As I walk up the steps of the Cita Dennis Hubbell Library and open the huge massive green front doors, I can’t help but wonder, “if these walls could talk.” But after you walk in, you will notice an area with old and young people on the computer; a section where people are studying on their laptops and iPads; and a children’s section in the rear of the library.
This is where I met Christine Manalla with her 8-year-old daughter, Juliana, a second-grader at Ursuline Academy. Manalla and her husband, Donald, Juliana and 3-year-old son have lived in Algiers for the past eight years. Manalla said, “I come to the library because I want my children to realize the importance of reading.”
Also behind those doors, you will see the enormous history of this 106-year-old building at 725 Pelican Ave. in Algiers Point Historic District. It is one of the oldest public library facilities in New Orleans.
The Cita Hubbell Library, was originally built in 1907, but recently underwent a $1.3 million restoration from city bond funds and FEMA public assistance. Renovations include a new roof, lighting, fixtures, storefront entry vestibule, HVAC system, flooring, windows, fire alarm system and electrical code upgrades. It was designed by Concordia Architects and constructed by Crescent Commercial Construction.
The Algiers Branch was one of five New Orleans libraries established with money from Andrew Carnegie. For almost 60 years, it served as the only public library on New Orleans’ west bank but was closed in 1966 due to deterioration and to make way for the new Algiers Regional Branch approximately four miles away.
Cita Dennis Hubbell, a neighborhood resident, lobbied the city of New Orleans to repair and reopen the branch in 1975 as the Algiers Point Branch. After Hubbell’s death, the city rededicated the library as the Cita Dennis Hubbell Branch in 2002.
In 2005, the library survived Hurricane Katrina mostly intact but was closed to the public in 2008 due to moisture and termite damage to the roof. Now, this community treasure is back open through the efforts of the city of New Orleans, FEMA and The Friends of Hubbell Library.
The library hours are from 10 a.m. to 7 p.m. Monday through Thursday; and it is closed Sunday and Friday. Storytime is Mondays and Wednesdays at 10:30 a.m. One hour computer lessons are by appointment only. Author Night is the second Tuesdays at 6:30 p.m. Family friendly movies are shown at 10:30 a.m. and 2 p.m. Saturdays.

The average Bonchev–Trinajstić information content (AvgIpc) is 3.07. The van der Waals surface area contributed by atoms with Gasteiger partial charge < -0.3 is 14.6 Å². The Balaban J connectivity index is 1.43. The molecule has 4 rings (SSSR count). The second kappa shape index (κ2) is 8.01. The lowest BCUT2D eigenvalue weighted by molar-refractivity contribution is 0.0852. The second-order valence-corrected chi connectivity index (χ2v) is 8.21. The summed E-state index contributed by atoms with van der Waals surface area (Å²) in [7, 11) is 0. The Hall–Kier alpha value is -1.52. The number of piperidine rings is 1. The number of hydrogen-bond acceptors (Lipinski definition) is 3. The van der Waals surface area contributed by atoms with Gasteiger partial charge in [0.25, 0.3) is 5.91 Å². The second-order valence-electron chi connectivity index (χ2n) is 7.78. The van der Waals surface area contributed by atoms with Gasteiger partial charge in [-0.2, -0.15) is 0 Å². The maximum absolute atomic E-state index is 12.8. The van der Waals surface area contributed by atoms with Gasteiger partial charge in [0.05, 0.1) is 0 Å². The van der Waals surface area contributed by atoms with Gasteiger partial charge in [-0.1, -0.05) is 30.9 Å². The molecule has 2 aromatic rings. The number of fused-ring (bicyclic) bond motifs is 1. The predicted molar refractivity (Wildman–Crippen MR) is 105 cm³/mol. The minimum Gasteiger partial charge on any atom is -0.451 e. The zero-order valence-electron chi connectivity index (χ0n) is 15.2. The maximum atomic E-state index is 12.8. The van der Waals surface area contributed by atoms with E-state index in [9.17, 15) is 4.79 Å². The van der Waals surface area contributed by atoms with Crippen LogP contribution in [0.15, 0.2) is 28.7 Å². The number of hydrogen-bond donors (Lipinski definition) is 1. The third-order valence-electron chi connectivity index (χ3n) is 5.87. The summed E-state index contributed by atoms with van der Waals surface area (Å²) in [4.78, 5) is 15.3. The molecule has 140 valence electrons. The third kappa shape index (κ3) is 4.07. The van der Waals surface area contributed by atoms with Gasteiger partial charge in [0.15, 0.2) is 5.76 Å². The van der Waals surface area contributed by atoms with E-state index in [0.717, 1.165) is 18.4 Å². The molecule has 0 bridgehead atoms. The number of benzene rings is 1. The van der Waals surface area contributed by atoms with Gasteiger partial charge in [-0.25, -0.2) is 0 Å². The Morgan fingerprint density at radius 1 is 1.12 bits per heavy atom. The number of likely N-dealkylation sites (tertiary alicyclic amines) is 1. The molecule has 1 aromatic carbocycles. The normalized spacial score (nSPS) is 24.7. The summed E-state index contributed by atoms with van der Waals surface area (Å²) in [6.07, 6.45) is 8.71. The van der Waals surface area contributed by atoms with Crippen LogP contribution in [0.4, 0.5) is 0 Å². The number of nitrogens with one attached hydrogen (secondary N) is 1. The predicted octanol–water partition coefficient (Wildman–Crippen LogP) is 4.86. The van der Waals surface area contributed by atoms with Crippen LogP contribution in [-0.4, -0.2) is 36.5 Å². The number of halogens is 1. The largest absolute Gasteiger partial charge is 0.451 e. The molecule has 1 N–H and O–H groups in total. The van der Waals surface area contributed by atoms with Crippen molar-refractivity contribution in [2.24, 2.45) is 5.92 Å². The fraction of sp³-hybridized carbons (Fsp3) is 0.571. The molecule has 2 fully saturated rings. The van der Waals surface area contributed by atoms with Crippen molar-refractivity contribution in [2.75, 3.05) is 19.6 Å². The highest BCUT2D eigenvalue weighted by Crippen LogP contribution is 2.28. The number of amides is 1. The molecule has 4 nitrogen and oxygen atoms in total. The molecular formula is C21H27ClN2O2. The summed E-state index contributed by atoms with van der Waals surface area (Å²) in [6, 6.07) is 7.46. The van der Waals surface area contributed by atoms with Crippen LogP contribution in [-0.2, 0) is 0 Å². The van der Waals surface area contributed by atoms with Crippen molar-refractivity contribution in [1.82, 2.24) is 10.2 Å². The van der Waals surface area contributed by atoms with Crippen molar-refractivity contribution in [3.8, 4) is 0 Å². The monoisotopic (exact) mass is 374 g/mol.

Get Out Your Dancing Shoes
Jefferson Parish senior citizens are invited to attend a dance gala from 11 a.m. to 3 p.m. Friday at the Alario Center, 2000 Segnette Blvd., Westwego.
Providing the music from the ’40s, ’50s and ’60s will be Rockin Ron.
Admission is free. Food and refreshments will be available. The event is sponsored by Peoples Health.
Louisiana SPCA is 125
The LA/SPCA celebrates its 125-year anniversary through Aug. 29 with special adoption rates for kittens and dogs over 40 pounds. On Tuesdays, Wednesdays and Thursdays, the adoption fee is only $25.
The pets are available for adoption at 1700 Mardi Gras Blvd. in Algiers.
City of Gretna, Centennial Celebration
As the city of Gretna celebrates its 100th year, the public is invited and encouraged to participate in the events beginning with Oktoberfest and running through the end of the year. The activities include: Sept. 28, Oktoberfest, hosted by Friends of the German American Cultural Center; Sept. 29, Historic Tour of the City; Oct. 4-6, Gretna Heritage Festival; Oct. 15, Night Out Against Crime; Oct. 19, Hook & Ladder Historic Cemetery Tour; Oct. 26, Pumpkin Decorating at Gretna Farmer’s Market; and Oct. 31, Gretna Goblin Night at the Marketplace.
Yetoria DeShazier covers the West Bank and can be contacted at firstname.lastname@example.org or (504) 367.0905.